With the significant changes that occur in the liquid/crystal ratio during crystallization (Vigneresse et al. 1996, Barbey 2009), regional structural behavior of the granitoids in the Bacajá Terrane and widespread magmatic foliation would have been formed during crystallization. These submagmatic structures are recorded by the homogenous preferred orientation of minerals at a regional scale, the scale of outcrops and in thin section. The flattening of quartz crystals commonly found in syntectonic granites (Gapais & Barbarin 1986) is a clear example of magma deformation reaching the rheological threshold. These structures could be formed under conditions of decreasing temperatures and increasing strain rates, as expected in syntectonic granites.

In the Transamazonas Province, the different pulses of granite emplacement in a compressive tectonic stress field are evidenced by the elongated form of the intrusions on aeroradiometric maps (Carneiro et al. 2012). The elongated shapes of the syntectonic granites, their contacts with host rocks, and/or their different rheology, together with their fabric would have resulted in domains of contrasting rheology and structural anisotropy. In the study area some ductile shear zones, phyllonitic shear zones and faults developed along boundaries between granite plutons or along contact between petrographic facies. Cross-cutting relations and differences in thermal regime show that the ductile-brittle (phyllonites) and brittle-ductile shear zones (cataclasites) formed after the regional ductile foliation in the granites.

Other ductile shear zone controlled by rheological differences is found located to the northeast and south of Anapu, along the contacts between the granites of the Arapari and Bacajá Paleoproterozoic suites and the Neoarchean orthogneisses of the Aruanã complex. The Neoarchean domain probably behaved more rigidly and deformation there would have been more easily accommodated by the Paleoproterozoic granitoids of domains characterized by higher thermal gradients.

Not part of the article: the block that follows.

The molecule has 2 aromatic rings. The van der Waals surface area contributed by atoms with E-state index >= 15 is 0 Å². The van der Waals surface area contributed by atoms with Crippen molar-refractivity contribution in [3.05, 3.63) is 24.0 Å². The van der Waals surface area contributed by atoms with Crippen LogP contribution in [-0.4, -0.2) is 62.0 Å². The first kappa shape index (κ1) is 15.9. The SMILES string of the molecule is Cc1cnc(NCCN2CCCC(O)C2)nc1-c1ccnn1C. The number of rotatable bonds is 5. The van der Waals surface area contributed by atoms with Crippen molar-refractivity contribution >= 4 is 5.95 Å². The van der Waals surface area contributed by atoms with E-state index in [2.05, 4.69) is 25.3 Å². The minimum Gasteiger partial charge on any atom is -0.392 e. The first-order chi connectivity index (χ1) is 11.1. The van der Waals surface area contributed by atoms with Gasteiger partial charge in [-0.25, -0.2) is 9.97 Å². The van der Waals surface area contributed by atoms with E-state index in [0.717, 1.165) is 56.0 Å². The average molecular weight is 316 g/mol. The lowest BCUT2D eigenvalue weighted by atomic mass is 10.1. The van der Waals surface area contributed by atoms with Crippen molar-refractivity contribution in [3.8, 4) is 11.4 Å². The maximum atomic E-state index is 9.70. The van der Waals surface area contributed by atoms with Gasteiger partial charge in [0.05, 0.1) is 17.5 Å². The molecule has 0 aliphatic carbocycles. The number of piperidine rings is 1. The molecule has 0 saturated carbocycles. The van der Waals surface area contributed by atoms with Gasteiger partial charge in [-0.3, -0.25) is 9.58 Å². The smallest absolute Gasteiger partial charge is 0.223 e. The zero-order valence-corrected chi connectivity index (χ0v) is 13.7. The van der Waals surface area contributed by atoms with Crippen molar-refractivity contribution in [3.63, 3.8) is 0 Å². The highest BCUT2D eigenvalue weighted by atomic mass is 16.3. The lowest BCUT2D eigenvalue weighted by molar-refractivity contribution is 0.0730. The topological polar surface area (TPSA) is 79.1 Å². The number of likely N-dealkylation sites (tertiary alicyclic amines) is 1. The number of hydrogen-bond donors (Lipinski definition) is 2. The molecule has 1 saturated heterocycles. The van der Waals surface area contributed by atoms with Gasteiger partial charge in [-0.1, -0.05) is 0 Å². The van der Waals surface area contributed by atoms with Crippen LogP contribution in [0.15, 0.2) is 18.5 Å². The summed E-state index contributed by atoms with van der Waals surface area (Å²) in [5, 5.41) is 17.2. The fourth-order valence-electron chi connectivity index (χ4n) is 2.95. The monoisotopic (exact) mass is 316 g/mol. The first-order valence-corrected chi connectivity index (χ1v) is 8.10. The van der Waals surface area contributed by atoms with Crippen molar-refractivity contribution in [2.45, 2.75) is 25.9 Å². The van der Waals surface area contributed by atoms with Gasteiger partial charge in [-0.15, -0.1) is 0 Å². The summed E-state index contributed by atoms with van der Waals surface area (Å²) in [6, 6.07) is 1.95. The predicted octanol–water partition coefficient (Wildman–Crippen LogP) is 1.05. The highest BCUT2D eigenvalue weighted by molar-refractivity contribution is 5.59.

According to Ranalli (2000), preexisting faults can be reactivated if the difference of necessary stress is lower than the difference of critical stress for the formation of a new shear plane where tectonic stress is high. Weak zones (Holdsworth et al. 1997) may be represented by such structural anisotropies as shear zones, faults and rheological discontinuities. These anisotropies are locations that enhance tectonic reactivation. The Bacajá domain contains the first two of the four types of criteria used by Holdsworth et al. (1997) to identify reactivation features (structural, geochronological and stratigraphic).


The syntectonic granites of the Transamazonas province exhibit structures formed under different temperature and rheological conditions. In the initial phases of pluton evolution, igneous layering was controlled by the dynamics of the magmatic chambers and by regional compressive forces, so that deformation would have occurred in not completely crystallized magma. Under these conditions, most deformation is recorded by regional homogenous subhorizontal shortening. With a decrease in temperature, recrystallization would have increased, along with the progressive development of submagmatic foliation. The subsequent evolution from ductile, ductile-brittle, brittle-ductile shear zones, and eventually brittle faults testifies to deformation during a period of cooling. The geochronological data available for the Bacajá region point to a protracted history of construction of magmatic arcs from 2200 Ma to 2080 Ma. 40Ar/39Ar ages obtained on muscovite from brittle strike/slip faults (N33E/87SE) suggest that the brittle conditions were reached at ~1975 Ma, about 100 m.y. after the emplacement of the Arapari (2150 Ma) and João-Jorge (2075 Ma) granite suites. Structural observations suggest that compressive forces persisted during this time interval. Hence it seems that in long duration Paleoproterozoic orogenetic zones, the installation of successive magmatic arcs was associated with stresses that were maintained for a long time after the complete crystallization of the arc-related plutons. The Paleoproterozoic brittle faults present in granites from the Bacajá Terrane are rare examples of preserved old structures that were not reactivated by younger deformation.


The authors would like to thank to Petrobras and the Geology Department from the Universidade Federal do Paraná (UFPR) for their financial and institutional support. We are grateful to the referees for the precious critics and suggestion and to the editors for the valuable opportunity. We would like to thank to Haakon Fossen for valuable editorial help. E. Perico thanks the Geology post-graduation program from the UFPR. C.E.M. Barros is grateful to the Conselho Nacional de Desenvolvimento Científico e Tecnológico (CNPq) by the research support (Grants 306468/2009-3 and 309625/2015-7).


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Received: March 14, 2017; Accepted: August 08, 2017